After three years, Private First Class Bradley Manning’s court-martial has begun. He faces 22 counts, including communicating national defense information and aiding the enemy, after he transmitted hundreds of thousands of classified government documents to WikiLeaks. For exposing civilian casualties in Iraq and Afghanistan, his supporters herald him as a whistleblower and hero for transparency. His detractors consider him a misguided soldier or worse, a traitor who potentially compromised national security and put lives at risk.
Manning’s release of classified information may be the largest in U.S. history, but it has not had commensurate impact. Former Defense Secretary Robert Gates discounted the damage caused by these breaches saying: “Is this embarrassing? Yes. Is it awkward? Yes. Consequences for U.S. foreign policy? I think fairly modest.” Furthermore, Reuters reported that while the Obama administration maintained publicly that Manning’s actions inflicted serious damage to American interests, officials privately determined that there were limited costs. Although many of the diplomatic cables make for entertaining reading, others reflect readily available information and assessments. For example, many discussions in the cables come as no surprise to anyone familiar with the issues, such as the corruption and incompetence of the President Hamid Karzai of Afghanistan or Gulf Arab leaders’ push for pre-emptive action against Iran.
Additionally, some of Manning’s supporters argue that the cables served as a catalyst for the revolutions in Tunisia and other Arab countries by detailing the corruption and lavish lifestyles of the ruling elite. Such claims are misguided and unsubstantiated. Tunisians, Egyptians, Libyans, Yemenis, and Bahrainis suffered for decades under repressive regimes and were well aware of the corruption and crimes of their rulers. The true catalyst and inspiration for the Arab revolutions was Mohammad Bouazizi, who set himself on fire to protest his continual mistreatment at the hands of municipal officials and the repeated illegal closures of his vegetable cart. His desperate and dramatic act drove protesters into the streets of Tunisia, not WikiLeaks.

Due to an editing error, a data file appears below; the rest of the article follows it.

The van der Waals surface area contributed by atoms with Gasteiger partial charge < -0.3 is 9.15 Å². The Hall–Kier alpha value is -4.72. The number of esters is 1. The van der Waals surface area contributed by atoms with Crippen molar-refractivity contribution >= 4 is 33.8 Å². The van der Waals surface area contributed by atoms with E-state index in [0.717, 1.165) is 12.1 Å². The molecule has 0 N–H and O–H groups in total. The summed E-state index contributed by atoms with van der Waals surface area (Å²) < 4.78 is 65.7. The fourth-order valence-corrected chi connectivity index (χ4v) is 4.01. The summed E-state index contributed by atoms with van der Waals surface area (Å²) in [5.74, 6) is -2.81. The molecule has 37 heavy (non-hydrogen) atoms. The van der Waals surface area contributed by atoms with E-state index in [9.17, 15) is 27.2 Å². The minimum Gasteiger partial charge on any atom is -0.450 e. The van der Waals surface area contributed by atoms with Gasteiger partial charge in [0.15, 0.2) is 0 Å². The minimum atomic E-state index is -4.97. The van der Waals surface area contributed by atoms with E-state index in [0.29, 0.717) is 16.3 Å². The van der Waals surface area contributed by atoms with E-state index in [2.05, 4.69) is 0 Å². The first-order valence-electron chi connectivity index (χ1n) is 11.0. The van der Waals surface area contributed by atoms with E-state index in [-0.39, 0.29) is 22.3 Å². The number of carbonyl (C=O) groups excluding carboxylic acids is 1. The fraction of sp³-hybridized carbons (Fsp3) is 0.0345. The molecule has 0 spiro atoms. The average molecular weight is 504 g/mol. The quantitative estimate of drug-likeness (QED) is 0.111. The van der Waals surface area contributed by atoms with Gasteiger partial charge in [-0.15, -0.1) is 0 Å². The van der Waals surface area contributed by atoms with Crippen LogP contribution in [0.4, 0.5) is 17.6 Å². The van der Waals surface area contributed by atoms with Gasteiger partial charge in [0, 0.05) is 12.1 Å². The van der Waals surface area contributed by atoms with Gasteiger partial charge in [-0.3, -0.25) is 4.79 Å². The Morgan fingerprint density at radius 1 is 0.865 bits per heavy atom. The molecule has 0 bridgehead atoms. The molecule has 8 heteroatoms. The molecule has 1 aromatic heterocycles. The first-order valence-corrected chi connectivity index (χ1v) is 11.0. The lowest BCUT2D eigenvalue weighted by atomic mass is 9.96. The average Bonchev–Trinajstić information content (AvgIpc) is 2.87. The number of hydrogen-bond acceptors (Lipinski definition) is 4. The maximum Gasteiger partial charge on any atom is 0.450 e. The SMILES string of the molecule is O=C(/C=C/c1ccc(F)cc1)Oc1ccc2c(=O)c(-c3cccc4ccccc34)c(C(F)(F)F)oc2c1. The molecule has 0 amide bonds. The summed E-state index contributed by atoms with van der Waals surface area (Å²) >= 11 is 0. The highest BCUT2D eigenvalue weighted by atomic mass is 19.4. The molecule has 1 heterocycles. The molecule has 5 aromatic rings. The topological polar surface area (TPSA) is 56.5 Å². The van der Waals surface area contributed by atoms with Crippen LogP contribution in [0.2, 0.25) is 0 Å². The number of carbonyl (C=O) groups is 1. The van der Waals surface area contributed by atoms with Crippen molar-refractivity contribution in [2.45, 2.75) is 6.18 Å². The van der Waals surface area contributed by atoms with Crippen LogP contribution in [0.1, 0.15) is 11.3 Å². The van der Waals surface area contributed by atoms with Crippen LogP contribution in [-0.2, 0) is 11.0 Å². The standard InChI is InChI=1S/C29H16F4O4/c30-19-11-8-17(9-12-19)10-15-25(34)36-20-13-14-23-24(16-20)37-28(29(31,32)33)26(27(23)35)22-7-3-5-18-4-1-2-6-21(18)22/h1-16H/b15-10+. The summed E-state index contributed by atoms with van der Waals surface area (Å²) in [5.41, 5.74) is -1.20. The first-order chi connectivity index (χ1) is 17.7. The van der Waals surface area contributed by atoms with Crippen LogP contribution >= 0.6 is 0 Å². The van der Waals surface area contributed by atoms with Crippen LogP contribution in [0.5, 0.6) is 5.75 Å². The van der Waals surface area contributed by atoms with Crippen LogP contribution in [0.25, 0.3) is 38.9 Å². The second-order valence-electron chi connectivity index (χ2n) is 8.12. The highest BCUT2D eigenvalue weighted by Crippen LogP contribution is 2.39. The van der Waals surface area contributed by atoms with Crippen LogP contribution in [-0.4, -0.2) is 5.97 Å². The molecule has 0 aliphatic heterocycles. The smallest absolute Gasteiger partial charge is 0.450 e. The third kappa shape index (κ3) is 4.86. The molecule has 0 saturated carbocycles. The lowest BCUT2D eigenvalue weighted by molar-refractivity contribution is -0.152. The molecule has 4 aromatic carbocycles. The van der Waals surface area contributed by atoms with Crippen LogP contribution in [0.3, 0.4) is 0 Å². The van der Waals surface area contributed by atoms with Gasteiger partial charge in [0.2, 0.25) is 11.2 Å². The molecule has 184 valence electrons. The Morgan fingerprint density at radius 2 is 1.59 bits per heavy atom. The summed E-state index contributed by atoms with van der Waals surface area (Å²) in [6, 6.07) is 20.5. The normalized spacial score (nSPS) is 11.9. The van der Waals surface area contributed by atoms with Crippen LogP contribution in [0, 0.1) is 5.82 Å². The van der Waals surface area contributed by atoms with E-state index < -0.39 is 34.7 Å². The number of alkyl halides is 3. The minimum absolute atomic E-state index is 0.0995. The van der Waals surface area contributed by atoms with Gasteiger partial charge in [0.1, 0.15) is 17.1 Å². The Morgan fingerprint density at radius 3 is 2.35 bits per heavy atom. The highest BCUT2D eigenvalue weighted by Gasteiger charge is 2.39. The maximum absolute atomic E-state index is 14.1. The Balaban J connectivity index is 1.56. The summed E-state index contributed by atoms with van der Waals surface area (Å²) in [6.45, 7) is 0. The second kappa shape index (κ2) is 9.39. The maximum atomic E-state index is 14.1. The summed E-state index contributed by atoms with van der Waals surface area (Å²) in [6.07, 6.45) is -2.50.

Transparency and vigilance are crucial to maintain functioning democracies and to check government power. Whistleblowers have an important role to play when crimes have been concealed, and they should be granted protection for their actions. The Apache helicopter video leaked by Manning, which shows U.S. soldiers mistakenly attacking civilians in Baghdad, Iraq, revealed a truly disturbing act. It raises serious questions about the reporting of civilian casualties by the U.S. government. However, Manning’s fast-and-loose release of hundreds of thousands of diplomatic cables does not fall into the same category.
Prosecuting Manning for aiding the enemy is excessive and might discourage future whistleblowers. The argument by the defense attorney that Manning was “young, naive, but good intentioned” proves compelling. Recently former State Department Spokesman PJ Crowley criticized the Obama administration’s uneven handling of misconduct, writing, “If Bradley Manning is guilty, he has a lot of company. Those responsible for mistreating prisoners at Abu Ghraib had a far more significant impact on perceptions of the Iraq war than Manning did.”
I share many of Manning’s frustrations with the wars in Iraq and Afghanistan, the torture of prisoners, the denial of due process to detainees in Guantanamo, and other aspects of U.S. foreign policy. However, there are other avenues to advocate for reforms than the path he chose. Unfortunately, a young man that hoped to inform and thereby achieve positive change now faces a life in prison as the Obama administration seeks to make an example of him.